She rushed at him, grabbing the lapels of his black cashmere coat. “What have you done with my baby?” She tried to shake him, pounded on his chest. “Where is he?”
He grabbed her wrists. “He is no longer your concern.”
“Give me my child!”
“No.” His grip was grim, implacable.
She struggled in his arms. Once his touch had set her body aflame. No longer. Not now that she knew what kind of man he really was.
“Misha!” she shrieked helplessly.
Nikos’s grasp tightened as he pulled her closer, preventing her from thrashing her arms or clawing his face. “My son belongs with me.”
It was exactly what she’d known he’d say, but Anna still staggered as if he had hit her. This time Nikos let her go. She grabbed the rough edge of the long wooden table to keep herself from sliding to the floor. She had to be strong—strong for her baby. She had to think of a way to save her son.
In spite of her best efforts, a tear left a cold trail down her cheek. Wiping it away furiously, she raised her chin and glared at Nikos with every ounce of hate she possessed. “You can’t do this!”
“I can and I will. You lost the right to be his mother when you stole him away like a thief in the night.”
Anna brought her hands to her mouth, knowing Nikos could use his money and power and man-eating lawyers to keep her from her son forever. She’d been stupid to run away, and now her worst nightmare had come true. Her baby would grow up without her, living in Las Vegas with a heartless, womanizing billionaire and his new mistress…
“I’m so sorry, Anna,” Natalie sobbed behind her. “I tried to stop them. I tried.”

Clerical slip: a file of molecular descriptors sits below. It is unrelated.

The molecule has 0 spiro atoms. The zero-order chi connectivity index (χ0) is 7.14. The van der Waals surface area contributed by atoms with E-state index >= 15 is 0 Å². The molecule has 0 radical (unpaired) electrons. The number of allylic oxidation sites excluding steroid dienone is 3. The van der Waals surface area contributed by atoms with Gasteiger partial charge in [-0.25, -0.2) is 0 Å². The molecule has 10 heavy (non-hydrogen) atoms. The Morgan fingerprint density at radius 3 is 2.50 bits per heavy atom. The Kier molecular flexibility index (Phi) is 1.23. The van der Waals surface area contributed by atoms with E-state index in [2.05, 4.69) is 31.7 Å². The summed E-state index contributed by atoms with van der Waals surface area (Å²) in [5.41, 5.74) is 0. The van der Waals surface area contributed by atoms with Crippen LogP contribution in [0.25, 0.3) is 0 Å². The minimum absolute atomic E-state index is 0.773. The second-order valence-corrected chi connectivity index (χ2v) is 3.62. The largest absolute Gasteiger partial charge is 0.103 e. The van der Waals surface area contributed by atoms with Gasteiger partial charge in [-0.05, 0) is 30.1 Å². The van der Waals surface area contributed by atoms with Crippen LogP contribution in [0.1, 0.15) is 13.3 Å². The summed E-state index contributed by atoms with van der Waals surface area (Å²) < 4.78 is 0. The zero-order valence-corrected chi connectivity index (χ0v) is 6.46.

“It’s all right, Natalie,” Anna whispered. But it wasn’t all right. It would never be all right again.
A door slammed back against the wall, causing Anna to jump as a third bodyguard entered from the kitchen and placed a tray on the table. Steam rose from the samovar as Nikos went to the table and poured undiluted tea, followed by hot water, into a blue china cup.
She stared at her great-grandmother’s china teacup. It looked so fragile and small in his fingers, she thought. It could be crushed in a moment by those tanned, muscular hands.
Nikos could destroy anything he wanted. And he had.
“I’ve been here two weeks,” Anna said bitterly as she watched him take a drink. “What took you so long?”
He lowered the cup, and his unsmiling gaze never once looked from hers.
“I ordered my men to wait until you and the child were separated. Easier that way. Less risk of you doing something foolish.”
Stupid. Stupid. She never should have left her baby—not even to go to an all-night market in St. Petersburg. After all, Misha wasn’t really sick, just teething and cranky, with a tiny fever that barely registered on her thermometer.
“I was stupid to leave,” she whispered.
“It took you four months to figure that out?”
Anna barely heard him. No, the really stupid move had been coming here in the first place. After four months on the move, always just one step ahead of Nikos’s men, and with money running out, Anna had convinced herself that Nikos wouldn’t be staking out her great-grandmother’s old palace. Now mortgaged to the hilt, the crumbling palace was their family’s last asset. Natalie was trying to repair the murals in hopes that they’d be able to find a buyer and pay off their paralyzing debt. A fruitless hope, in Anna’s opinion.
As fruitless as trying to escape Nikos Stavrakis. He was bigger than her by six inches, and eighty pounds of hard muscle. He had three bodyguards, with more waiting in cars hidden behind the palace.